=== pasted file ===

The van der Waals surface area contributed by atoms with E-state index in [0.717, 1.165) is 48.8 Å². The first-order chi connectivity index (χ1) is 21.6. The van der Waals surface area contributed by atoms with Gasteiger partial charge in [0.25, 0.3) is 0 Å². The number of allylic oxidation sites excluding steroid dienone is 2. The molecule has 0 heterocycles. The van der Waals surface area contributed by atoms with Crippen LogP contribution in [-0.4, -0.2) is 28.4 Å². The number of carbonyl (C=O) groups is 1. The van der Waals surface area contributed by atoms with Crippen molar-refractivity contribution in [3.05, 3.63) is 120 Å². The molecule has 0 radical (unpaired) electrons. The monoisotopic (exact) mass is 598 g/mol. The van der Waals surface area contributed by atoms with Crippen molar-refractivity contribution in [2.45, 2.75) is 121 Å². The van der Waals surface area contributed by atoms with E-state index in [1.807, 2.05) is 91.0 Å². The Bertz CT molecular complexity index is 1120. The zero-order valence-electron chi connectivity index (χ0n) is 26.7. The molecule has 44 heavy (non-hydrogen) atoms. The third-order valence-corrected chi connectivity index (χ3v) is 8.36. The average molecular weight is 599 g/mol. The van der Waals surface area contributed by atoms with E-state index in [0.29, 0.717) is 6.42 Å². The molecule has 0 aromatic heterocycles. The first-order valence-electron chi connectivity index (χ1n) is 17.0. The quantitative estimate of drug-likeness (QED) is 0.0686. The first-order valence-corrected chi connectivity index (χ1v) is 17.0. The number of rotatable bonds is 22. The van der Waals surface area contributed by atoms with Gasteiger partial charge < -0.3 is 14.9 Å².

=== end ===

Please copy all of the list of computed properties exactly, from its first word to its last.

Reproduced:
The van der Waals surface area contributed by atoms with E-state index in [0.717, 1.165) is 48.8 Å². The first-order chi connectivity index (χ1) is 21.6. The van der Waals surface area contributed by atoms with Gasteiger partial charge in [0.25, 0.3) is 0 Å². The number of allylic oxidation sites excluding steroid dienone is 2. The molecule has 0 heterocycles. The van der Waals surface area contributed by atoms with Crippen LogP contribution in [-0.4, -0.2) is 28.4 Å². The number of carbonyl (C=O) groups is 1. The van der Waals surface area contributed by atoms with Crippen molar-refractivity contribution in [3.05, 3.63) is 120 Å². The molecule has 0 radical (unpaired) electrons. The monoisotopic (exact) mass is 598 g/mol. The van der Waals surface area contributed by atoms with Crippen molar-refractivity contribution in [2.45, 2.75) is 121 Å². The van der Waals surface area contributed by atoms with E-state index in [1.807, 2.05) is 91.0 Å². The Bertz CT molecular complexity index is 1120. The zero-order valence-electron chi connectivity index (χ0n) is 26.7. The molecule has 44 heavy (non-hydrogen) atoms. The third-order valence-corrected chi connectivity index (χ3v) is 8.36. The average molecular weight is 599 g/mol. The van der Waals surface area contributed by atoms with E-state index in [0.29, 0.717) is 6.42 Å². The molecule has 0 aromatic heterocycles. The first-order valence-electron chi connectivity index (χ1n) is 17.0. The quantitative estimate of drug-likeness (QED) is 0.0686. The first-order valence-corrected chi connectivity index (χ1v) is 17.0. The number of rotatable bonds is 22. The van der Waals surface area contributed by atoms with Gasteiger partial charge < -0.3 is 14.9 Å².